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Feline Infectious Peritonitis (FIP): A Potential Treatment

Feline infectious peritonitis (FIP) is a diagnosis no cat parent wants to hear. FIP is a devastating illness that affects domestic and big cats when a mild feline coronavirus mutates. According to a study in the Canadian Veterinary Journal, the coronavirus mutation occurs in about 10% of infected cats. In most cases, it’s fatal, but a new drug could change that.

If your cat contracts feline enteric coronavirus (FECV), her immune system normally mounts a response that easily defeats the virus. Your kitty might display no symptoms or very mild ones. A bout of feline diarrhea and/or mild respiratory symptoms may resolve quickly on their own. However, trouble can start when the FIP virus mutates.

Sometimes a mutation occurs that causes FECV to infect a cat’s white blood cells. The infected cells travel throughout the cat’s body as part of their normal mission. As they do, they spread the mutated coronavirus version called feline infectious peritonitis virus (FIPV). While some cats successfully fend off this version, others become very ill.

When a cat’s immune system interacts with a runaway FIPV infection it can cause an extreme inflammatory response. The inflammatory response may then trigger FIP, a progressive and usually fatal disease.

Here’s what cat owners need to know about the heartbreaking FIP illness and the outlook for treating it.

Some Cats May Be More Vulnerable

Feline infectious peritonitis is a disease that most often strikes kittens. Age at the time of infection, genetics, and stressors at the time of virus exposure can be significant. Factors like other infections, early weaning, overcrowding, surgeries, and vaccinations can all contribute to a cat’s vulnerability to FIP.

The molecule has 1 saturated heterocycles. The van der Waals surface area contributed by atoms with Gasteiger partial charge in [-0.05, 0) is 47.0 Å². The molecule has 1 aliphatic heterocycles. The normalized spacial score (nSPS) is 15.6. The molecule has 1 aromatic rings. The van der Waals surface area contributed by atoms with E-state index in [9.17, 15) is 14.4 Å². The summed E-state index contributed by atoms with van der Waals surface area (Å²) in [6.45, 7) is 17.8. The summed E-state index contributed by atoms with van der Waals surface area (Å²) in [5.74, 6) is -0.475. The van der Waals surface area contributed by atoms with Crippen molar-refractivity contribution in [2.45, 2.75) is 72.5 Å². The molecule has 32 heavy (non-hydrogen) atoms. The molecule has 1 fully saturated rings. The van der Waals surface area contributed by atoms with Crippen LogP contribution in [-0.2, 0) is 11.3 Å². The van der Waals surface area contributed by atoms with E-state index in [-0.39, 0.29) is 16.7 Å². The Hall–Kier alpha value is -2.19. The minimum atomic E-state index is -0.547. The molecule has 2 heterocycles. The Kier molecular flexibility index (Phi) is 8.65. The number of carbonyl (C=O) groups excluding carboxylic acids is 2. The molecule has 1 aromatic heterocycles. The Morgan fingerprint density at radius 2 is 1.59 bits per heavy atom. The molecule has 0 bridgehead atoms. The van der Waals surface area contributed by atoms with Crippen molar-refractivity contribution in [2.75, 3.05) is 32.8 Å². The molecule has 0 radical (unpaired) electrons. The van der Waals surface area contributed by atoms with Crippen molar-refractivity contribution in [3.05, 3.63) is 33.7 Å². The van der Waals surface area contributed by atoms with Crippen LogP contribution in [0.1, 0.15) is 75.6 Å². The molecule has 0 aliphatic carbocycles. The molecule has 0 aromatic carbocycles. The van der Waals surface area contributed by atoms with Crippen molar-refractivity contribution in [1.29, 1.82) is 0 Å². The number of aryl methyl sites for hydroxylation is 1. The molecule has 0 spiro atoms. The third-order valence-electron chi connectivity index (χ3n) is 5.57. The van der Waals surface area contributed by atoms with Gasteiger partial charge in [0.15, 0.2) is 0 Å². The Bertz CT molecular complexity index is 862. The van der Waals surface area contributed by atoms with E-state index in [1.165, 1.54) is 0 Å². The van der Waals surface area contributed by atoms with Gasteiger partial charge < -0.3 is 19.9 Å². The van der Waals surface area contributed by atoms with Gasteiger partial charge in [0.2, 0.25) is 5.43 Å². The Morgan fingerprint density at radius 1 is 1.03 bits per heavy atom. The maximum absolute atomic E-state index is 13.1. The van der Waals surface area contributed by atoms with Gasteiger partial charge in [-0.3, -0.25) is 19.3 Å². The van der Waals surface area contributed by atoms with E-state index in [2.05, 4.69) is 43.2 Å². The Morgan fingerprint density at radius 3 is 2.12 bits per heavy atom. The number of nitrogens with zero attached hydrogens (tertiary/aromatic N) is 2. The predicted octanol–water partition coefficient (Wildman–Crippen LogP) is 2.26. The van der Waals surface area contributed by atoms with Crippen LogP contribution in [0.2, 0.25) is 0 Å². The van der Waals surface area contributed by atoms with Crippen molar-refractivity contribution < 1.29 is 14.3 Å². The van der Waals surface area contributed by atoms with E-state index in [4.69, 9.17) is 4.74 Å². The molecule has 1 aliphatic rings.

It’s important to note that FIPV lives inside white blood cells and not in the intestine. Therefore, it’s not shed or transmitted through a cat’s feces.

Feline Infectious Peritonitis Symptoms

The two forms of FIP — known as “wet” and “dry” — both cause cats to lose their appetite, drop weight, become lethargic or depressed, develop rough fur, and run a persistent fever. Since cats can experience these clinical signs for many reasons, they don’t (singularly or collectively) definitively point to FIP.

As the disease progresses, an infected cat who suffers from wet FIP can develop fluid buildup in their abdominal and/or chest cavities. Those with fluid buildup in the chest are likely to experience labored breathing, while cats with fluid in the abdomen get big, distended bellies.

In its dry FIP form, it causes cells to form granulomas in blood vessels and various organs. When the disease affects a cat’s kidneys, it can show up as excessive thirst and frequent urination. Cat vomiting and weight loss may also occur. Liver involvement can cause jaundice and affect the eyes, brain, spinal cord, and nerves.

Obtaining a Diagnosis for FIP Cats

It can be nerve-racking to wonder if your cat has feline infectious peritonitis, especially since there’s no single conclusive test for it. A test for FECV may be done — however, this test can’t distinguish between FECV and the far more dangerous FIP.